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Implementation of isopropyl alcohol (IPA) inhalation as the first-line treatment for nausea in the emergency department: practical advantages and influence on the quality of care

Authors
  • Veldhuis, Peter1
  • Melse, Maartje2
  • Mullaart, Nieke2
  • 1 OLVG Oost, Postbus 95500, Amsterdam, 1090 HM, The Netherlands , Amsterdam (Netherlands)
  • 2 Dijklander Ziekenhuis, Postbus 600, Hoorn, 1620 AR, The Netherlands , Hoorn (Netherlands)
Type
Published Article
Journal
International Journal of Emergency Medicine
Publisher
Springer Berlin Heidelberg
Publication Date
Feb 24, 2021
Volume
14
Issue
1
Identifiers
DOI: 10.1186/s12245-021-00334-z
Source
Springer Nature
Keywords
License
Green

Abstract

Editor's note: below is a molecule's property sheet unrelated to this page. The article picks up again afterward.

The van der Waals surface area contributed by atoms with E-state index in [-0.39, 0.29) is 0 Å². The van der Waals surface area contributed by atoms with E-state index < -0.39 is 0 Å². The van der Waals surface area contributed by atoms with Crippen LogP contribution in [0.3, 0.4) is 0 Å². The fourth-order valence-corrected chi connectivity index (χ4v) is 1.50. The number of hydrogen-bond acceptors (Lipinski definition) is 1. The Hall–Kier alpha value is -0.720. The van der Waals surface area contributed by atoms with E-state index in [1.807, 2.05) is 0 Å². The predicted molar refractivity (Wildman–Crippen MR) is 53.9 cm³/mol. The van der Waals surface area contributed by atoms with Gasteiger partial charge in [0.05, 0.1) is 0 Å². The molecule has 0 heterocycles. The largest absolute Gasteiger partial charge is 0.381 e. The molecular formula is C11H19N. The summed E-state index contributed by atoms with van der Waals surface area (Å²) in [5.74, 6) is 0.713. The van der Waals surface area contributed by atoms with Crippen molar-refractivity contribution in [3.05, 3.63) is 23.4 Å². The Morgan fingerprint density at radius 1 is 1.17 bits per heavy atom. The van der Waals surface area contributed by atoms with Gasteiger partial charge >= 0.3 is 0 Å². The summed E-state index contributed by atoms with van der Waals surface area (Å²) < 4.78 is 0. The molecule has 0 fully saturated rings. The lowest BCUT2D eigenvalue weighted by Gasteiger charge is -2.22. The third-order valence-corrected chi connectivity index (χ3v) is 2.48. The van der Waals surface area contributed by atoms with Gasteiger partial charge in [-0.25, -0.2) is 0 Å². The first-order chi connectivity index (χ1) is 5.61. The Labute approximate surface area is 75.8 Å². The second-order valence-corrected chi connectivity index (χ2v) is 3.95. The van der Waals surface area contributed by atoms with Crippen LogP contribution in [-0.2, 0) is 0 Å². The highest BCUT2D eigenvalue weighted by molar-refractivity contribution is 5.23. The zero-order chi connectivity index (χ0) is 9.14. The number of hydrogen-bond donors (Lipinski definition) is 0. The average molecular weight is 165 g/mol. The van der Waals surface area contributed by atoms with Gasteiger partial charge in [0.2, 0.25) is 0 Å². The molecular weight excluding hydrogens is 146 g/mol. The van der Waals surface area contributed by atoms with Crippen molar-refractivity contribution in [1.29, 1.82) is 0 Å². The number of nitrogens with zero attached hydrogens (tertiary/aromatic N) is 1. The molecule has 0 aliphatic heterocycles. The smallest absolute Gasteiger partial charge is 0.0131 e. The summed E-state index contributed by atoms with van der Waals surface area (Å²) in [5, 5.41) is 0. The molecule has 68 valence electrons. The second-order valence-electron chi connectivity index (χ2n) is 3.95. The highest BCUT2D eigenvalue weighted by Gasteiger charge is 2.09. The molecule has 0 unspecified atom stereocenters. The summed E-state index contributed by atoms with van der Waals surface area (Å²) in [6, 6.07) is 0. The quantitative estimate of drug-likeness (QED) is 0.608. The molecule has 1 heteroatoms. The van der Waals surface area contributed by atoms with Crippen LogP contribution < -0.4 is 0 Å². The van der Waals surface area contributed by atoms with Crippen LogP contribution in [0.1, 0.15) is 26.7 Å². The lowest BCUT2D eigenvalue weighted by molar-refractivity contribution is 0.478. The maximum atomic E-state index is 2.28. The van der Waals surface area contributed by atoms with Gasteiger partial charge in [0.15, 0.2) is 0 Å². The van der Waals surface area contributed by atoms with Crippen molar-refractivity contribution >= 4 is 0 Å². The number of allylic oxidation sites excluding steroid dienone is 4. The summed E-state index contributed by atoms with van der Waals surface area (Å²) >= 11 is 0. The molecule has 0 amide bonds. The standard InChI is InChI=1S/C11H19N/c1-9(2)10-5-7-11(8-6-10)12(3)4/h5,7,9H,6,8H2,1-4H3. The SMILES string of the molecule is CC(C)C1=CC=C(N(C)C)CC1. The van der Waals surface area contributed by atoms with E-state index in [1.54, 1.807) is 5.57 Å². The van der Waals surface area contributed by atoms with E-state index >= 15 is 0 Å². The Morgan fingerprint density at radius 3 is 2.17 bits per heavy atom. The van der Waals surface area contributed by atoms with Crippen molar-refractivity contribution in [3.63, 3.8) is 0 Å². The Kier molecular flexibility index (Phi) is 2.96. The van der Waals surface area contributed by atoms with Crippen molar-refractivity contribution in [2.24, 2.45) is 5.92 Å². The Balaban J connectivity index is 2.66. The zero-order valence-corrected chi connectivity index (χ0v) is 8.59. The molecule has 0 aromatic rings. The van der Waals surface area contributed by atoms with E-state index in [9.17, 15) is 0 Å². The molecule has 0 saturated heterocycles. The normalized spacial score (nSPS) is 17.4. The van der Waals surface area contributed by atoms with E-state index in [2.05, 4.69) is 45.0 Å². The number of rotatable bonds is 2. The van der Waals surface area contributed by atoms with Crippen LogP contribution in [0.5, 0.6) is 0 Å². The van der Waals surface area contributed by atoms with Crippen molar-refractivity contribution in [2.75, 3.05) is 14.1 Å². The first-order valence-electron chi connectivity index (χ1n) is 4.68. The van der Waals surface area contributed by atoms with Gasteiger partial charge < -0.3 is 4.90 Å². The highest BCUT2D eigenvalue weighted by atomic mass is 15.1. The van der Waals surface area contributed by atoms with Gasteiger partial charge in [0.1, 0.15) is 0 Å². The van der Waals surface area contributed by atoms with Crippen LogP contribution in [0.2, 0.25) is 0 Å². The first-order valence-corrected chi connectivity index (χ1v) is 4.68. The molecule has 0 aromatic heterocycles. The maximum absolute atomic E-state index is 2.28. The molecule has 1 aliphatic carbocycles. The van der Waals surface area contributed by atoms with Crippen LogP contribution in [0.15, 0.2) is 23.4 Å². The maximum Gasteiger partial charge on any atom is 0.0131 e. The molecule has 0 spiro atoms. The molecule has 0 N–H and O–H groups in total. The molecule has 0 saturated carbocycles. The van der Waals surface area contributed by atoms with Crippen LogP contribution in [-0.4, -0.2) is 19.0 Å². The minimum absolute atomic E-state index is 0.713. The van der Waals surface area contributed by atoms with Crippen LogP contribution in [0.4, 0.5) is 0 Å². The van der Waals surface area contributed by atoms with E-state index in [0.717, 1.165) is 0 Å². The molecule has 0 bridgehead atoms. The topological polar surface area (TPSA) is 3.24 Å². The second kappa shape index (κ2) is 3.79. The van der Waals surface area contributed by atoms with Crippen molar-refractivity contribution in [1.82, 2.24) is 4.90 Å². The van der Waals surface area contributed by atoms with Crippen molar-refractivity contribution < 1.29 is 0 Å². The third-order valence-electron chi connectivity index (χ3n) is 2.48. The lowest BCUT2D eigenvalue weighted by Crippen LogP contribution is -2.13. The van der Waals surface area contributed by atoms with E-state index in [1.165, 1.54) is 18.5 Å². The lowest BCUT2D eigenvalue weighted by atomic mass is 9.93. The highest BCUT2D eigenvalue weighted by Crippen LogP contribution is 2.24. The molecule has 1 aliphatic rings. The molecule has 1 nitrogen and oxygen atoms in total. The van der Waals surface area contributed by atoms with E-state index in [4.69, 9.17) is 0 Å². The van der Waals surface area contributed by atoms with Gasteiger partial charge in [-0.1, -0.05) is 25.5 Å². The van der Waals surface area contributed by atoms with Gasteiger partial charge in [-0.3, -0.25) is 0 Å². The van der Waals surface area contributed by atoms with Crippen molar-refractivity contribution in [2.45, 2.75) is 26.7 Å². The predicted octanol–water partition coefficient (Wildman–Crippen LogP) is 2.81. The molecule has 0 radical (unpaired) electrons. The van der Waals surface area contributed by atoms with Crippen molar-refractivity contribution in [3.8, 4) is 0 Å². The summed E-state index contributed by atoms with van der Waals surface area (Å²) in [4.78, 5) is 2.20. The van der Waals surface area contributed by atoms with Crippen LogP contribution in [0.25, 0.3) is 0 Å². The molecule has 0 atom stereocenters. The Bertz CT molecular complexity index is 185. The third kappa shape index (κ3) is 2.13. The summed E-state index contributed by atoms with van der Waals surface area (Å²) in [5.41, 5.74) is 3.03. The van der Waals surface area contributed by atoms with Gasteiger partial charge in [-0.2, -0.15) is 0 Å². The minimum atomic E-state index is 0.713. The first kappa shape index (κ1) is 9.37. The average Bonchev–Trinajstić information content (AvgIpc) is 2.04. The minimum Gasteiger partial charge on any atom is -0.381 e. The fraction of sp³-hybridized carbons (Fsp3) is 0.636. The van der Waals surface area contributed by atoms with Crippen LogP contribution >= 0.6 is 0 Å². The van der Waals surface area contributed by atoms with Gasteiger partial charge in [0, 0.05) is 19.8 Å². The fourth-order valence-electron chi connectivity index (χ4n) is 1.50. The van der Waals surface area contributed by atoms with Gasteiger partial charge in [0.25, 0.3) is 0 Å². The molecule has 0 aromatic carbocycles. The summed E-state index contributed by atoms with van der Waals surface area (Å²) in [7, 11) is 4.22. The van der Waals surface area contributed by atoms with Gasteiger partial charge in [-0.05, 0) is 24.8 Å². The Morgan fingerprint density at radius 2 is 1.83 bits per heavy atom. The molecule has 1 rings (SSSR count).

BackgroundNasal inhalation of isopropyl alcohol (IPA) seems an effective anti-emetic for the symptomatic treatment of nausea in the emergency department (ED) compared to conventional anti-emetics (Ondansetron and Metoclopramide). However, it is not yet known what the practical consequences are related to the use of IPA in the ED.ObjectivesThe purpose of this study was to assess the practical implications for patient care associated with IPA use and to evaluate the viability of permanent implementation of IPA inhalation as a first-line therapy for nausea in the ED.MethodsWe conducted a prospective, single-center implementation study comparing ED-based care for nauseated patients before (n=106) and after (n=104) the introduction of IPA. We evaluated the treatment process and cost and assessed implementation using a survey based on recommended implementation outcome measures.ResultsComparing baseline phase to implementation phase, we found a significant increase in the percentage of patients receiving nausea treatment (66.0% versus 97.1%; p<0.001) and a reduction in time to treatment initiation (7 versus 1 min, p<0.001). Additionally, IPA introduction was associated with a decrease in the administration of conventional anti-emetics (0.52 versus 0.23 administrations per patient, p<0.001) and a notable drop in treatment cost (€1.33 versus €0.67 per patient). Nurses were content with IPA implementation and regarded definitive implementation as feasible and sustainable.ConclusionImplementation of IPA as the first-line nausea treatment in the ED can increase the quality of care and improve care efficiency. Definitive implementation of IPA as a first-line treatment in the ED is both viable and practically feasible.Trial registrationNTR, NL7717, Registered on March 23, 2018 - Retrospectively registered

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